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Re: Tilt-Panel Bottom Connections

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You might want to contact Hugh Brooks, SE ( hbrooks(--nospam--at) ). He wrote the book on tilt-up design (he also wrote the Retainpro retaining wall program) which he has now passed on to the Tilt-up Concrete Association. The Association website has various references available but with Hugh's experience, he might point you in the right direction more quickly as to where you should look.
Bill Cain, SE
Berkeley CA
-----Original Message-----
From: jake.watson1(--nospam--at)
To: seaint(--nospam--at)
Sent: Mon, 19 Feb 2007 7:13 PM
Subject: Re: Tilt-Panel Bottom Connections

It's amazing, this basic building type has been used for more than 40 years and we can't agree on  the first detail to get out of the ground.  Engineering really is more an art than science.

As for the bottom out-of-plane force, I think we are left to our own devises.  16.6.1 could be used to mandate a connection.  Although, I can easily see how soil could be considered a "different material" per  Not saying I agree with the interpretation, just reading the code.

Thanks for all the comments,

Jake Watson, S.E.
Salt Lake City, UT

On 2/19/07, Richard L. Hess < RLHess(--nospam--at)> wrote:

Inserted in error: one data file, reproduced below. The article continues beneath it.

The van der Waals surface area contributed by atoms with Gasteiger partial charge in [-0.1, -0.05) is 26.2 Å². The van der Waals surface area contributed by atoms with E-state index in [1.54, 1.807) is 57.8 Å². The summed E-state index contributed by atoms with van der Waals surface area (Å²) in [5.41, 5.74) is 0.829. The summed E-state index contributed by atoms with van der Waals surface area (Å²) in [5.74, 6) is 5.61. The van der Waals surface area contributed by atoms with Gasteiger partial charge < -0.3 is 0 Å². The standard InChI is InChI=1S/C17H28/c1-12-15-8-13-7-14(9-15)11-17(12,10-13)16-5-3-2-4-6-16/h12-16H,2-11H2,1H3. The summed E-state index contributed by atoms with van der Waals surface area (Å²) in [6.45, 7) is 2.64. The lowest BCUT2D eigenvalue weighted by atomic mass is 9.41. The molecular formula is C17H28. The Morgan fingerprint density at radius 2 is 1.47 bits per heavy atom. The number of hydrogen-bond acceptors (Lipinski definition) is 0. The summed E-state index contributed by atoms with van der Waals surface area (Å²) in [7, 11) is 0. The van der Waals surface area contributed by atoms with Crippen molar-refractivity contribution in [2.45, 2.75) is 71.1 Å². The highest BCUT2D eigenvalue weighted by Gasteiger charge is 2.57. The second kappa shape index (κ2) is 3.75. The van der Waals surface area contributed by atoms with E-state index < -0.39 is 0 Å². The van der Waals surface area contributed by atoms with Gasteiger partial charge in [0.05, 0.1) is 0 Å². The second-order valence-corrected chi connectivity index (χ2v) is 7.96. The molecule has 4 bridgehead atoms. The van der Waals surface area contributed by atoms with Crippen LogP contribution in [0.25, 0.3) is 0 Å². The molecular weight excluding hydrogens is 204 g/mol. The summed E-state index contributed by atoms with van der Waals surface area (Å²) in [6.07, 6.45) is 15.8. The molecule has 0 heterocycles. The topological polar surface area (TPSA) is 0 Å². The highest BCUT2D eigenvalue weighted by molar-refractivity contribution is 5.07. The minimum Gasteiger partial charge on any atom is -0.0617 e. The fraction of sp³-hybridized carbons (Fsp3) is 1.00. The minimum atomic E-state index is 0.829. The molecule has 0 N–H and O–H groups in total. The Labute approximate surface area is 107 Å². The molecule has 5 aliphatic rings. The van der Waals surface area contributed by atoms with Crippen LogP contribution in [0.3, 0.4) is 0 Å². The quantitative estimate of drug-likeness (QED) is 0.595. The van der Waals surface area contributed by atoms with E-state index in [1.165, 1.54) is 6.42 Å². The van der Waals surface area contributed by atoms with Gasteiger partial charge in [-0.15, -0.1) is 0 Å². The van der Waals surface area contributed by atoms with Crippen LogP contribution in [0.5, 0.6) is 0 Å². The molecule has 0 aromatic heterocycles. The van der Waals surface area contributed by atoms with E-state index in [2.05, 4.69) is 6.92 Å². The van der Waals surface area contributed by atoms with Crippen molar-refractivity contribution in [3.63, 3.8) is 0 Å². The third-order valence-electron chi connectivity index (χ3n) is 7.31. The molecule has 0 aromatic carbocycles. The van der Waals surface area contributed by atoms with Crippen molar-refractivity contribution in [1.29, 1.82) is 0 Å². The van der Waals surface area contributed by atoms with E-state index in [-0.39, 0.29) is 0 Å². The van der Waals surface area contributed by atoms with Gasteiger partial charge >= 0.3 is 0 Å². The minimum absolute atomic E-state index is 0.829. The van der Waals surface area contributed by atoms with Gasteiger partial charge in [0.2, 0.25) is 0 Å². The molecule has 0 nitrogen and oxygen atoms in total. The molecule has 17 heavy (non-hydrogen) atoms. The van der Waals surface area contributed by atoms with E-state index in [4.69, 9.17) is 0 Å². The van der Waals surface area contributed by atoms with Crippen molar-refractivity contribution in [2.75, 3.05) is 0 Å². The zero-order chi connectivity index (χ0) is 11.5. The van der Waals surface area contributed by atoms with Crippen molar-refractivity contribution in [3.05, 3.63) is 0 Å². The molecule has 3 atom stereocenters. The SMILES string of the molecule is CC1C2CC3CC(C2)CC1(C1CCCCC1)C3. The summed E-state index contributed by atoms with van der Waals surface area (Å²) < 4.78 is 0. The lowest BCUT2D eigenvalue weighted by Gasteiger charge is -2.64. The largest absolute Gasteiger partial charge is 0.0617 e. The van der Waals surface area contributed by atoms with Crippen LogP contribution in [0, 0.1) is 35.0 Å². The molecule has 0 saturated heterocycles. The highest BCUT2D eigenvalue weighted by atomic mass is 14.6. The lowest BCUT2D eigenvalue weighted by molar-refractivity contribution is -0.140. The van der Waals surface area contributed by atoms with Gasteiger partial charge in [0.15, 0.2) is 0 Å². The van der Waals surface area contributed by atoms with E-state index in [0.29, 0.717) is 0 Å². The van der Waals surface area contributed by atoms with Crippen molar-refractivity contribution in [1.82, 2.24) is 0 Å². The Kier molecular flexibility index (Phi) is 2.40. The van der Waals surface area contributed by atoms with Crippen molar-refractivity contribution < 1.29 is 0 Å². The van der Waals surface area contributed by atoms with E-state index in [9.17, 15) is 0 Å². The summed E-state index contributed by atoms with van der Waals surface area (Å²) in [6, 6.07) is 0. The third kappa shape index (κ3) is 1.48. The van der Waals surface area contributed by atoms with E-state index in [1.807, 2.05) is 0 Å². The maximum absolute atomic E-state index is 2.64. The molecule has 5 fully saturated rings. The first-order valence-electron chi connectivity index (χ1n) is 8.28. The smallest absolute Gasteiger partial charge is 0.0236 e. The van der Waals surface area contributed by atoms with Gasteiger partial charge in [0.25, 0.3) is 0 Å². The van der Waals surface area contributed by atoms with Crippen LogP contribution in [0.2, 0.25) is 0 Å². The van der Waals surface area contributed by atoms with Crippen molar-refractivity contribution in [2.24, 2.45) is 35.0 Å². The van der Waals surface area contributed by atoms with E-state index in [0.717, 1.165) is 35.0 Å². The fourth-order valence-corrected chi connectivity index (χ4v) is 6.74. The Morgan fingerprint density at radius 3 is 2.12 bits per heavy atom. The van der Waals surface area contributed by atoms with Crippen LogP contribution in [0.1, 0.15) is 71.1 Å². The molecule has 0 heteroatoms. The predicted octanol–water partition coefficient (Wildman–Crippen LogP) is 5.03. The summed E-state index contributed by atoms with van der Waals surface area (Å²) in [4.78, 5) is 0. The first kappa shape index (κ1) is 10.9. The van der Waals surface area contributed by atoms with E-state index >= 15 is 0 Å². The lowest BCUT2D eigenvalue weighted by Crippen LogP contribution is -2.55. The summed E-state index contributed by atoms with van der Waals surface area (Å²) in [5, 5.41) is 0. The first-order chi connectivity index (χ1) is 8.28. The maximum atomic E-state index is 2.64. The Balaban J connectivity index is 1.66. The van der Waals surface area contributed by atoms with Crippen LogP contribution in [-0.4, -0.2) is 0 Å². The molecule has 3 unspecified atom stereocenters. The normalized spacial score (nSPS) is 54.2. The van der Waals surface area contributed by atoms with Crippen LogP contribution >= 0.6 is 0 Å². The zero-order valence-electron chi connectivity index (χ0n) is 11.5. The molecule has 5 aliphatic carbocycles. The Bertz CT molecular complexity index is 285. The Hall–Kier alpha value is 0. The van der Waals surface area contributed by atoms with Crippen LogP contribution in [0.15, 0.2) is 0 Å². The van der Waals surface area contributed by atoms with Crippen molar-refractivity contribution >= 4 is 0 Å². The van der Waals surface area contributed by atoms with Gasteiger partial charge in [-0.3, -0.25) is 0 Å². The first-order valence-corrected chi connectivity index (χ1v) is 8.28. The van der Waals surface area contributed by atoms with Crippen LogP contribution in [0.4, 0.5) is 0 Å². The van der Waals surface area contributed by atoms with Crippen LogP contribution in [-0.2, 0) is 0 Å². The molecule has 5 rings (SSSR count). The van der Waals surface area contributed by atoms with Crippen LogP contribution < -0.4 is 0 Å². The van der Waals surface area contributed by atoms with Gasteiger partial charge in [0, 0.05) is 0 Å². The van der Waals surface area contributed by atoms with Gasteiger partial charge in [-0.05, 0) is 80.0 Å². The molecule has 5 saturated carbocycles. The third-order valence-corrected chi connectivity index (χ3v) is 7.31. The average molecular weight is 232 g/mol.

Mark, deals with vertical ties all right but not out of plane forces such as those caused by seismic events which was the subject of my 10:15 AM mail.  Do you know of anyplace where that is covered?
Richard Hess, S.E.
Los Angeles, CA
-----Original Message-----
From: Mark Remmetter [mailto:MarkR(--nospam--at)]
Sent: Monday, February 19, 2007 11:15 AM
To: seaint(--nospam--at)
Subject: RE: Tilt-Panel Bottom Connections

ACI addresses this issue in section (b)...Provide a minimum of two ties per panel with a nominal tensile strength of not less than 10,000 pounds per tie.  ACI (c) goes on to say that this tie is permitted to be anchored into an appropriately reinforced concrete floor slab on grade when design forces result in no tension at the panel base. 
When there is no tension at the panel base, the ties onto the floor slab can be used to transfer in-plane shear forces from the panel into the slab on grade. 
TCA supports the ACI code regarding the panel base connection, in fact several TCA members were instrumental in getting this provision added to the ACI code.
Mark E. Remmetter, P.E.
Vice President, Engineering
Steinbicker & Associates, Inc.

From: Jake Watson [mailto:jake.watson1(--nospam--at)]
Sent: Monday, February 19, 2007 12:09 PM
Subject: Tilt-Panel Bottom Connections

Our local SEA is looking at tilt-panel to foundation / slab connections and code requirements.  Because of this I have spent a fair amount of time researching the recent code history (97 UBC +).  Each code cycle has changed the wording and methodology.  FEMA 368 & 450 also take different approaches.  Because of this, I have assumed there must be a historic precedent of panel failures.  Two days of online research hasn't turned up a single report addressing the issue.  I can't seem to find a single reference which discusses panel performance at the bottom (good or bad).  Numerous papers, articles, and reports discuss diaphragm and out-of-plane anchorage.  But I couldn't find a single report dealing with the bottom.  That said, I am at home and haven't gone through recent ACI or TCA publications.

Can anyone point me to a reference which reviews the performance of panel bottom connections?

Jake Watson, S.E.
Salt Lake City, UT

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